The Washington Times completely wrong on CLASS Act
In an April 1 editorial, The Washington Times falsely claimed that the Community Living Assistance Services and Supports (CLASS) Act was “removed” from the Senate’s health care bill and re-introduced “in the lengthy reconciliation bill at the last minute,” because it “wouldn’t have obtained the 60 votes needed.” In fact, the CLASS Act was in both the House and Senate’s original health care bills, passed the Senate with 60 votes, and was not included in the reconciliation bill.
The Washington Times falsely claims CLASS Act was “removed” from Senate bill and “buried in the lengthy reconciliation bill”
The Washington Times: CLASS Act “buried in the lengthy reconciliation bill at the last minute.” In an April 1 editorial, The Washington Times wrote that “Democrats claim this isn’t a controversial program, but if they really believed that, they wouldn’t have had to sneak the provision into the reconciliation bill. But it was snuck in the reconciliation bill only two days before the House vote,” and that it was “buried in the lengthy reconciliation bill at the last minute.”
The Washington Times falsely claims CLASS Act “wouldn’t have obtained the 60 votes needed.” The editorial also claimed that “[t]he budget concerns of a handful of Democratic senators kept the program out of the earlier version of the health care bill, which passed the Senate before Christmas. If the provision hadn’t been removed, Democrats wouldn’t have obtained the 60 votes needed to break the filibuster. Only by jamming it into the Senate reconciliation bill in March were they able to get it passed with the bare minimum 51 votes.”
In fact, the CLASS Act passed the Senate with 60 votes in the original health care bill
The CLASS Act was in the original Senate bill that passed on December 24, 2009. The CLASS Act is Title VIII of the original health care bill as passed by the Senate on December 24, 2009 with 60 votes. From the Patient Protection and Affordable Care Act:
The House of Representatives passed the Patient Protection and Affordable Care Act, without any amendments, on March 21 with a final vote of 219 - 212. President Obama signed the bill into law on March 23, 2010.
The CLASS Act was in the original House health care bill that passed in November. The CLASS Act is in Division C, Title V, Subtitle D of the original health care bill that passed the House on November 7, 2009. From the Affordable Health Care for America Act:
The CLASS Act was not included in the reconciliation bill. Because the CLASS Act passed both in the House bill, in the Senate bill, and again in the House when they approved the Senate bill, it was not included in the reconciliation package. In fact, the Health Care and Education Reconciliation Bill of 2010 makes no mention of any long-term care insurance provisions.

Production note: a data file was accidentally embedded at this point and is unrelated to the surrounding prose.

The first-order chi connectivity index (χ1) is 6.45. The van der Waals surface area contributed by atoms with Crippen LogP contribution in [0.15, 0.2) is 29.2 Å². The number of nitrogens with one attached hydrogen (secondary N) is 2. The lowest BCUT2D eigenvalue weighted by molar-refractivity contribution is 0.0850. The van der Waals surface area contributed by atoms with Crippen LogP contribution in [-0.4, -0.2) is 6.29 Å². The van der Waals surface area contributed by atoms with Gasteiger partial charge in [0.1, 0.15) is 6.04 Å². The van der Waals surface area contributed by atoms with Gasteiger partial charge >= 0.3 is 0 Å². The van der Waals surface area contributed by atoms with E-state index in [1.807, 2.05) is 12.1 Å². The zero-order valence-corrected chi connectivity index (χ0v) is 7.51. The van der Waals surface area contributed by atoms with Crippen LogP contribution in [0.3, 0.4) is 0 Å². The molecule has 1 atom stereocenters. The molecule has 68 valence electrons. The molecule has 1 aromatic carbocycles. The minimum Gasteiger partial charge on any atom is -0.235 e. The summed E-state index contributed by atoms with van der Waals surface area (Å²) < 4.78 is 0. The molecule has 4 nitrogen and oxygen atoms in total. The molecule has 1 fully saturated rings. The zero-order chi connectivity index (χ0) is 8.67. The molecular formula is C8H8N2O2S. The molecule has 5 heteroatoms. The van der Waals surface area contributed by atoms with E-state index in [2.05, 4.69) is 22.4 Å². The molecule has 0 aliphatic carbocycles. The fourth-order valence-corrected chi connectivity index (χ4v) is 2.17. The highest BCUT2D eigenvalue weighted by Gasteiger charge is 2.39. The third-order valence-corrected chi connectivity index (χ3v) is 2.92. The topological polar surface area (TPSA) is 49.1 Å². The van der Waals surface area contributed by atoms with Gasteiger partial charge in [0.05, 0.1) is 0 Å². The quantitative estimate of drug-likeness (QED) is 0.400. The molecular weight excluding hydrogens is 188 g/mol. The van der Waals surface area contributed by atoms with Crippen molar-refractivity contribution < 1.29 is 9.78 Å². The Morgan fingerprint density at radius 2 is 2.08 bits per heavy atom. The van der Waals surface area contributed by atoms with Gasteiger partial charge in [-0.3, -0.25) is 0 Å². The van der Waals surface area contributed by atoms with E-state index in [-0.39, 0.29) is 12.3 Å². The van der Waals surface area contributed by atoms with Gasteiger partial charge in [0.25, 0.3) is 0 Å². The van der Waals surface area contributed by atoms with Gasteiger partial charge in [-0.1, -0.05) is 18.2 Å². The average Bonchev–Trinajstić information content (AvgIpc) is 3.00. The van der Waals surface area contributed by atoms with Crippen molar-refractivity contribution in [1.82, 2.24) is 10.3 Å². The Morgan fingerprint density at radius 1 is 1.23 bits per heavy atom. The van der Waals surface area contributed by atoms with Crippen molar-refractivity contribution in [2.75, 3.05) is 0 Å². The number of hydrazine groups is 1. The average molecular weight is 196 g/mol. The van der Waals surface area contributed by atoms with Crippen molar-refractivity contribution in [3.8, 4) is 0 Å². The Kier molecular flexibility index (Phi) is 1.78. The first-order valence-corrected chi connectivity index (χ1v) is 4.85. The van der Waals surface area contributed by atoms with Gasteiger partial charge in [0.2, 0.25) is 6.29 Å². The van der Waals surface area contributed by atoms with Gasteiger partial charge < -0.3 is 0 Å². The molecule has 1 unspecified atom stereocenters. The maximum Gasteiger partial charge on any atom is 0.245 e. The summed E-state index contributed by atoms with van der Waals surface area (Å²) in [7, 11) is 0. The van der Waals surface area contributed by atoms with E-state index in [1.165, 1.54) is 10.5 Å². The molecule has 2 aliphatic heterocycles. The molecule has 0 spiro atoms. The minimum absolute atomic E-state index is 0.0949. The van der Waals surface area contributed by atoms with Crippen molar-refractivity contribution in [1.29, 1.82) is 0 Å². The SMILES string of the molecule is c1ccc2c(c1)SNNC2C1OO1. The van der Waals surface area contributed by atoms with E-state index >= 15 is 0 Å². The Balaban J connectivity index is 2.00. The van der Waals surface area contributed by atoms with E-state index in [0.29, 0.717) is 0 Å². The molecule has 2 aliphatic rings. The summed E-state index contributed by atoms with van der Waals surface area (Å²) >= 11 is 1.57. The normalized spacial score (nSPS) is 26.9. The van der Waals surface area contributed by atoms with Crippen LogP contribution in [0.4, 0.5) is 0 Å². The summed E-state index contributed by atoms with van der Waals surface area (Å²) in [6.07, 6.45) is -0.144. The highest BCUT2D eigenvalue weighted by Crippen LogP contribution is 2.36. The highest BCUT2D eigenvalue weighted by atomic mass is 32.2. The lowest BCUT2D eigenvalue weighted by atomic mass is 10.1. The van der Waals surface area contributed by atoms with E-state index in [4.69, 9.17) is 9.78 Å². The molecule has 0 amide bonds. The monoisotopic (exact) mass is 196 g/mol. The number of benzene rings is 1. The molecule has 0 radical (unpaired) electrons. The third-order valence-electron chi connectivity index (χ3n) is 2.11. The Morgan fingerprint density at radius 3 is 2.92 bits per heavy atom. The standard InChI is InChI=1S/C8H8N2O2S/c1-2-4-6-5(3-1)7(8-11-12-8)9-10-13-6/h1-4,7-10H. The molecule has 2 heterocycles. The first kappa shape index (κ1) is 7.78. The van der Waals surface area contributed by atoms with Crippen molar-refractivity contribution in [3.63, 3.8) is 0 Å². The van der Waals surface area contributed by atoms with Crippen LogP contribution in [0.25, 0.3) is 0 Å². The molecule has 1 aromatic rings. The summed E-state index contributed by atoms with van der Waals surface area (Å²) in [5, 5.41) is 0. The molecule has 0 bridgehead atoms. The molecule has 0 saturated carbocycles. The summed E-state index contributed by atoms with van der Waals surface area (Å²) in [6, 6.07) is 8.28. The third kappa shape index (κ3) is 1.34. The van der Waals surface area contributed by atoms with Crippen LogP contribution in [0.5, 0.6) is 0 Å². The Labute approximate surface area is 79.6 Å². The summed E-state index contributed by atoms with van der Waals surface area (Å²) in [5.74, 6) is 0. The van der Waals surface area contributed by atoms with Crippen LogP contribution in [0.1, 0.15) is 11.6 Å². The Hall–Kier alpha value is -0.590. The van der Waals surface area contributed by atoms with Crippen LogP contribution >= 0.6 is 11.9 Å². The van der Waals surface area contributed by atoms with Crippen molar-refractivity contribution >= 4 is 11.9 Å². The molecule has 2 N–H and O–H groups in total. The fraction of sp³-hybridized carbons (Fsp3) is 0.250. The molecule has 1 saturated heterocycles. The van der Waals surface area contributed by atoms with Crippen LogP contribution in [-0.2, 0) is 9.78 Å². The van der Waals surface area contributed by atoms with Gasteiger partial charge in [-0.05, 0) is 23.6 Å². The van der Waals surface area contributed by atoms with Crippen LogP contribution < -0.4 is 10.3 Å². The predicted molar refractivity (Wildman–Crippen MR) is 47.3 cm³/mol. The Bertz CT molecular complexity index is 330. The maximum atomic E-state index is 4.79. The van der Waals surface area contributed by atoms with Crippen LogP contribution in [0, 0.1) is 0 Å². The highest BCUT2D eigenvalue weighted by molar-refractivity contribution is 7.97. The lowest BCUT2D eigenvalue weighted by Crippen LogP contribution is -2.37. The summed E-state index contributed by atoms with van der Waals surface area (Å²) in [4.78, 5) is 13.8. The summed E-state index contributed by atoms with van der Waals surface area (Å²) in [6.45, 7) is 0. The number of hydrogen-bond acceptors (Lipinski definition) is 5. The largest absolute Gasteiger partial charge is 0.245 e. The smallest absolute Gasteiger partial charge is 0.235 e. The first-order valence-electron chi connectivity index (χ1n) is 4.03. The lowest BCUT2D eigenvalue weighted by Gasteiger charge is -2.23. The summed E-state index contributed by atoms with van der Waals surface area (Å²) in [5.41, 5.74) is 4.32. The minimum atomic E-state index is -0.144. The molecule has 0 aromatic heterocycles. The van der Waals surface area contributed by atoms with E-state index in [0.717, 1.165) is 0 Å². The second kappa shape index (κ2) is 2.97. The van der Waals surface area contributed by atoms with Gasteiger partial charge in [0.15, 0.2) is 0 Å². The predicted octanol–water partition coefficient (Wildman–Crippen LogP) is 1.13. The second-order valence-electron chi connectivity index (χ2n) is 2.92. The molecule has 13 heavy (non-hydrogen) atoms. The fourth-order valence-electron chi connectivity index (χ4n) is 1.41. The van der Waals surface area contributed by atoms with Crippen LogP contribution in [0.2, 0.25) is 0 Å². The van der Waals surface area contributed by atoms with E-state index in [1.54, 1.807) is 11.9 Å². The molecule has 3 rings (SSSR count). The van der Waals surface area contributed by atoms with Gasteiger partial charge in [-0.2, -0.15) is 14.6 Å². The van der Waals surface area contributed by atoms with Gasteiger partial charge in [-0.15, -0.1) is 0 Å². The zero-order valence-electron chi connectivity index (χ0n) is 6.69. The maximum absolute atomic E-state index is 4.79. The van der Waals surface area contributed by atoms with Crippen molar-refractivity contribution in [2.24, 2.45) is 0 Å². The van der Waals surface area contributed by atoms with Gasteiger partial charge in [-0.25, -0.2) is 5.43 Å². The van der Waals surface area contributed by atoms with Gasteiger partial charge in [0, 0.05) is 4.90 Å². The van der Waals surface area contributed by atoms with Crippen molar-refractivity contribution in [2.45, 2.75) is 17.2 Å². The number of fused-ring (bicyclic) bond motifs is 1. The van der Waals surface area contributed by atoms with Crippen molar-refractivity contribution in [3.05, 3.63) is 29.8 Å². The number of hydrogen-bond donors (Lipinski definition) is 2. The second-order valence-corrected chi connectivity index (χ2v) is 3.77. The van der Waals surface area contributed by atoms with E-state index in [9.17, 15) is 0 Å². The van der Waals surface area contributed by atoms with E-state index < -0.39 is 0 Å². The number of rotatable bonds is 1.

The Washington Times misleads on CLASS Act funding to suggest it is funded through a mandatory fee
The Washington Times: “Americans will find between $150 and $250 taken out of their paychecks each month.” The Washington Times also claimed in the editorial that “Obamacare is a socialist law designed to take money from some Americans and use it to benefit others.” The editorial declared that the CLASS Act is a “costly provision” which “has taxpayers covering long-term at-home care for the elderly.” The Times further claimed that “taking $150 to $250 out of each monthly paycheck will cause problems for millions of Americans,” and called it “yet another example of Mr. Obama breaking his promise not to raise taxes on those making less than $250,000 per year.”
However, the CLASS Act is a voluntary program, funded by its participants
White House fact sheet: The CLASS Act is a “self-funded and voluntary long-term care insurance choice.” According to the White House, CLASS Act, as passed into law, is “self-funded and voluntary”:
It is a self-funded and voluntary long-term care insurance choice. Workers will pay in premiums in order to receive a daily cash benefit if they develop a disability. Need will be based on difficulty in performing basic activities such as bathing or dressing. The benefit is flexible: it could be used for a range of community support services, from respite care to home care.
No taxpayer funds will be used to pay benefits under this provision. The program will actually reduce Medicaid spending, as people are able to continue working and living in their homes and not enter nursing homes. Safeguards will be put in place to ensure its premiums are enough to cover its costs.
The New York Times: CLASS Act is a “voluntary” “long-term care insurance program,” and “those who participate will pay monthly premiums.” In a March 24 The New York Times blog post, Paula Span reported that the CLASS Act “sets up a voluntary government-run long-term care insurance program available through employers. Those who participate will pay monthly premiums. After five years, they’ll be covered and can receive benefits if they need care - whether they are 20-somethings in snowboard accidents or 80-somethings with Parkinson’s disease.”